SOUTH SOUND SIDEKICK: First tattoo advice

By Volcano Staff on November 9, 2012

South Sound Sidekick series offers advice from experts living in the, well, South Sound. It posts every Friday. Today, tattoo artist Wizard Garrett has advice to those seeking their first tattoo. Garrett has been tattooing since 2001 and has worked in comics since 2006. The focus of his work is on the aggressive and rapacious approach in the dark side of human nature, the magic and phantasmagoria that dominates the fantasy, horror and Gothic themes of the late 1800s.

Wizard Garrett writes,

When getting your first tattoo there are usually lots of roadblocks, hurdles or unseen complications that make it hard for a client to get into the chair with a design that makes them and the artist happy. Imagine bringing your own recipe printed off the Internet to a restaurant requesting the chef to prepare that particular meal instead of what he was trained to do or even knows how to do.

Now, most of the time artists tell their clients to go through portfolios to find the perfect tattoo artist for them. In theory this makes sense. In reality, in most cases, clients don't know exactly what they want. They find themselves searching for subject matter that comes closest to what they want tattooed on them - not quality of lines, blends, values of shading, saturation of colors, composition and flow of design.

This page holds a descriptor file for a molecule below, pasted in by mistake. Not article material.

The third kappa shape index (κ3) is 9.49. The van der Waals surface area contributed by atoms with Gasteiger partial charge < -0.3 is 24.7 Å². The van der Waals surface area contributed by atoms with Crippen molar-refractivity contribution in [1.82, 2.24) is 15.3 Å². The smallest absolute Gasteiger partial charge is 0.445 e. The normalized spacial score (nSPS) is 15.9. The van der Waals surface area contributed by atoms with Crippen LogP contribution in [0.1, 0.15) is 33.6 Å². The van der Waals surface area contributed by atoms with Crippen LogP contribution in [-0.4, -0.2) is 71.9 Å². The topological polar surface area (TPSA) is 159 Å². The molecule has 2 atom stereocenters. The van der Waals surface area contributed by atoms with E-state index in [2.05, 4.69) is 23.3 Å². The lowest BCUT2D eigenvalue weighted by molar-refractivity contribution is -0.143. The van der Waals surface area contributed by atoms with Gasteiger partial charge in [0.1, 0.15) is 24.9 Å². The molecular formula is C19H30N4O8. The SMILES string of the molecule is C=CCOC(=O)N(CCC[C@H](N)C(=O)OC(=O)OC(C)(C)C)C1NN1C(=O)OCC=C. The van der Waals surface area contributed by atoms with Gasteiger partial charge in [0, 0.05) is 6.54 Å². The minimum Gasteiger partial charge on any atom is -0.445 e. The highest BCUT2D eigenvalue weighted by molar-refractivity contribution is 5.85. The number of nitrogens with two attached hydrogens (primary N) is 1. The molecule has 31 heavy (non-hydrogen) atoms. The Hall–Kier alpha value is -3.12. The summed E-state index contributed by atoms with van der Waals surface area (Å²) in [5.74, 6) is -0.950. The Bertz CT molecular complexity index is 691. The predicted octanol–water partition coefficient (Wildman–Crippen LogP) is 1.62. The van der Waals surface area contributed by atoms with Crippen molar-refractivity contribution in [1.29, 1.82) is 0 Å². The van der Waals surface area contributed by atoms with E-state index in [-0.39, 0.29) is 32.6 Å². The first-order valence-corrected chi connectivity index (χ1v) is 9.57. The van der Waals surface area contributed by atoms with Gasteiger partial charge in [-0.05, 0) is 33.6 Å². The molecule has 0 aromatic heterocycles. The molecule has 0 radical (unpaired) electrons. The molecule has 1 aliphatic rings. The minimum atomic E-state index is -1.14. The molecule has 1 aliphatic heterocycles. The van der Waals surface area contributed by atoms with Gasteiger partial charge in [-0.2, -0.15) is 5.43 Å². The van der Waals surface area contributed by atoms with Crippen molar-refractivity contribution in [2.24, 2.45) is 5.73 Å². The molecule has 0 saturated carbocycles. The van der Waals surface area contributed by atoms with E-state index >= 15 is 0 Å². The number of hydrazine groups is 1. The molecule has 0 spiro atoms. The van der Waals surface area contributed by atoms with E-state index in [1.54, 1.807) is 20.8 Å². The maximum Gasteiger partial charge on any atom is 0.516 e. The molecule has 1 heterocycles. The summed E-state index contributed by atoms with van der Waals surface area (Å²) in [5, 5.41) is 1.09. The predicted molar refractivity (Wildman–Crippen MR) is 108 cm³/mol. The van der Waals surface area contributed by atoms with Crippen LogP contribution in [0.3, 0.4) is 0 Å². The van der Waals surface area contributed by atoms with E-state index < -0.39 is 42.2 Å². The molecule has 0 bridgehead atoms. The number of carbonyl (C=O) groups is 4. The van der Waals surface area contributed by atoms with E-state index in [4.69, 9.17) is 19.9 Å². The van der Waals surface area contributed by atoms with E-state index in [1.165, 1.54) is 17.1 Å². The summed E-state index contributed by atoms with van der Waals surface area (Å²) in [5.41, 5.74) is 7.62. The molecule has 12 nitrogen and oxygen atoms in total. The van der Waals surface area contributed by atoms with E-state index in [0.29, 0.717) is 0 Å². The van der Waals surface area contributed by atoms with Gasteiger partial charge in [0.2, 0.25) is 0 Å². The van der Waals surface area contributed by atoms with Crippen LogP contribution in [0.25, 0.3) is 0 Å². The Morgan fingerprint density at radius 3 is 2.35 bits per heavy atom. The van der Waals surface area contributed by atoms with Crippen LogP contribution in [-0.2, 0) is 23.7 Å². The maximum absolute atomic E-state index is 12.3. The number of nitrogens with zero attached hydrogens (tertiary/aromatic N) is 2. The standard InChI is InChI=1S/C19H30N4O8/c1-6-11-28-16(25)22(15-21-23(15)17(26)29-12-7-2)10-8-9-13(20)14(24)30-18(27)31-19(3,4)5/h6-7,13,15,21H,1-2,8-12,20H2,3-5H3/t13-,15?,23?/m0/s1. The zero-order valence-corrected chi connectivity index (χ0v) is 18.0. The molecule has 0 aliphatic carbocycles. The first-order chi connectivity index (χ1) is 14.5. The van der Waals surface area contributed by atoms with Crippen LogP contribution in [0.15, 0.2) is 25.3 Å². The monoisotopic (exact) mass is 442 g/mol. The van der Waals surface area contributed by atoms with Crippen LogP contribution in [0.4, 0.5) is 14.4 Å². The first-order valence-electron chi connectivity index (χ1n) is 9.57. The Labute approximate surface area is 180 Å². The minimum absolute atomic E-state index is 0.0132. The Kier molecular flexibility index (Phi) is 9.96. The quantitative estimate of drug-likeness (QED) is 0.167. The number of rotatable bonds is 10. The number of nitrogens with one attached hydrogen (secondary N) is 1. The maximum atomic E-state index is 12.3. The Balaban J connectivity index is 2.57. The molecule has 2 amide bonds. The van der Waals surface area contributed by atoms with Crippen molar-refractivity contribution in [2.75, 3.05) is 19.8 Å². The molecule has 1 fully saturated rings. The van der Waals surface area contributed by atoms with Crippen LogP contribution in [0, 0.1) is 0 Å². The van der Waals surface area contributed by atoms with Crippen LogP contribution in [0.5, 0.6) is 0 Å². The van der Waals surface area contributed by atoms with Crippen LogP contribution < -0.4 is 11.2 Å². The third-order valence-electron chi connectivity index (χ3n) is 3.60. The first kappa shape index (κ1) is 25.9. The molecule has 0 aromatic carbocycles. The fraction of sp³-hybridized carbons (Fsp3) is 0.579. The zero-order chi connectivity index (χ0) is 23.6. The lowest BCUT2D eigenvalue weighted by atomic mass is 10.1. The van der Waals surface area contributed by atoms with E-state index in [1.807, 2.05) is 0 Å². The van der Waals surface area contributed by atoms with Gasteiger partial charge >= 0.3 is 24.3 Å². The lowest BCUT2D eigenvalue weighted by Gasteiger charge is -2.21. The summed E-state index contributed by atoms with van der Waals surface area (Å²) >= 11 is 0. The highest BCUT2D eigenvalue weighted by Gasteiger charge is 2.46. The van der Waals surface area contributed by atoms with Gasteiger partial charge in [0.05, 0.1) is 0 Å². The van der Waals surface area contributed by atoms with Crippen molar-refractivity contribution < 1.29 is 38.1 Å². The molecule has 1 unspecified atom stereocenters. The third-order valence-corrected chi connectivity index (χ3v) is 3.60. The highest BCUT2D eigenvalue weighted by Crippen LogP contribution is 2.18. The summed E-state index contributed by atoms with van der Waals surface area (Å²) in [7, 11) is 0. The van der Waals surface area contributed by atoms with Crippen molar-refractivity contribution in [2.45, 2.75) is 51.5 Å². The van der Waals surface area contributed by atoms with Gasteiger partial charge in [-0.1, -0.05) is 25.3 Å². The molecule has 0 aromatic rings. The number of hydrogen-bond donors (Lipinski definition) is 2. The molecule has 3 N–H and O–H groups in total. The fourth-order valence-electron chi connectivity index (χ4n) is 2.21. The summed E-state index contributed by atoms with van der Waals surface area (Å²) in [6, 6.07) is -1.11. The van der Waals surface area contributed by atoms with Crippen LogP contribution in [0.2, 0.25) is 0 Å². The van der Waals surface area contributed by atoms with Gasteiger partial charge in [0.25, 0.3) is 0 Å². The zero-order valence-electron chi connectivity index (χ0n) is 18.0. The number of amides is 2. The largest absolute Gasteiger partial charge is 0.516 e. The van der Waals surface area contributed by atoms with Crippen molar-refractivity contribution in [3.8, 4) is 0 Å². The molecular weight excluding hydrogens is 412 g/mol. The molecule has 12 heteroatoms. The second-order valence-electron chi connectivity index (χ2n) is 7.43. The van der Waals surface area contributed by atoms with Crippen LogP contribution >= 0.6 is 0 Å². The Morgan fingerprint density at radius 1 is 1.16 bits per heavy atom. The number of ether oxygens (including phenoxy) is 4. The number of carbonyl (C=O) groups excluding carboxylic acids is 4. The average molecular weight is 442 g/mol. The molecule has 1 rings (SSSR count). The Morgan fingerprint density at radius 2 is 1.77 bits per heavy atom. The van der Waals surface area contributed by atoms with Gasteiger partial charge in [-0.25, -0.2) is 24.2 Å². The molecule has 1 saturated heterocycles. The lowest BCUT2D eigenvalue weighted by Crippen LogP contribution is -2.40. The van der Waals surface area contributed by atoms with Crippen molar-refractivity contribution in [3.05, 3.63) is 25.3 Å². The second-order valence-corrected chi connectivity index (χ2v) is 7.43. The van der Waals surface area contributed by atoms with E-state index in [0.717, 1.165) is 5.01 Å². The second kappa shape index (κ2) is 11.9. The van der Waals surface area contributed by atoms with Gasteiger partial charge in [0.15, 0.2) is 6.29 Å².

Why would anyone coming in for a first tattoo look for these things?

I will tell you, it's because it's not their job, just like I have no idea what seasonings to use when cooking certain main course meals.

So, what does a first time client need to do when getting their first tattoo? Trust, faith and good intuition. Let the professionals worry about the technical blueprints of creating the perfect design for you. Most trained artists understand the importance of the body's anatomy and why it's relevant to designing your tattoo.

Quick don'ts for any new tattoo client: Don't bring your child and/or big group of friends with you for consultations or procedures.

Don't speculate that just ANYone can do your simple (lettering, logos or single lined) tattoo, the simpler they look the easier they are for someone with little experience to mess up.

Don't price shop for your tattoo. Make the investment the first time so you don't have to spend more to have a different studio cover or fix it. Rome wasn't built in day; we understand the importance of forever just as much as client is concerned. Most studios will try their best to accommodate their client's budget.

Don't listen to your friends, co-workers, family members, the Internet or other tattoo studios when it comes to the aftercare of your fresh tattoo. Listen to whatever aftercare instructions your particular artist gives you and follow them. Most artists guarantee their work and will do a touch-up if its necessary, but if you start playing mad scientist with the healing of your new tattoo then you might not get that understanding artist with your she said he said story.

Do eat an hour or so before you come in. Might be a good idea to bring a sucker or two, that way if you get light headed you can help level out your sugar levels to prevent from passing out. (Also, it can be nice to have something to bite on.)

Do dress appropriately for where ever the tattoo may go. For example if your getting tattooed on your back you should bring a zip up hoodie to wear backwards exposing the back for the artist to work but still providing a professional and comfortable atmosphere.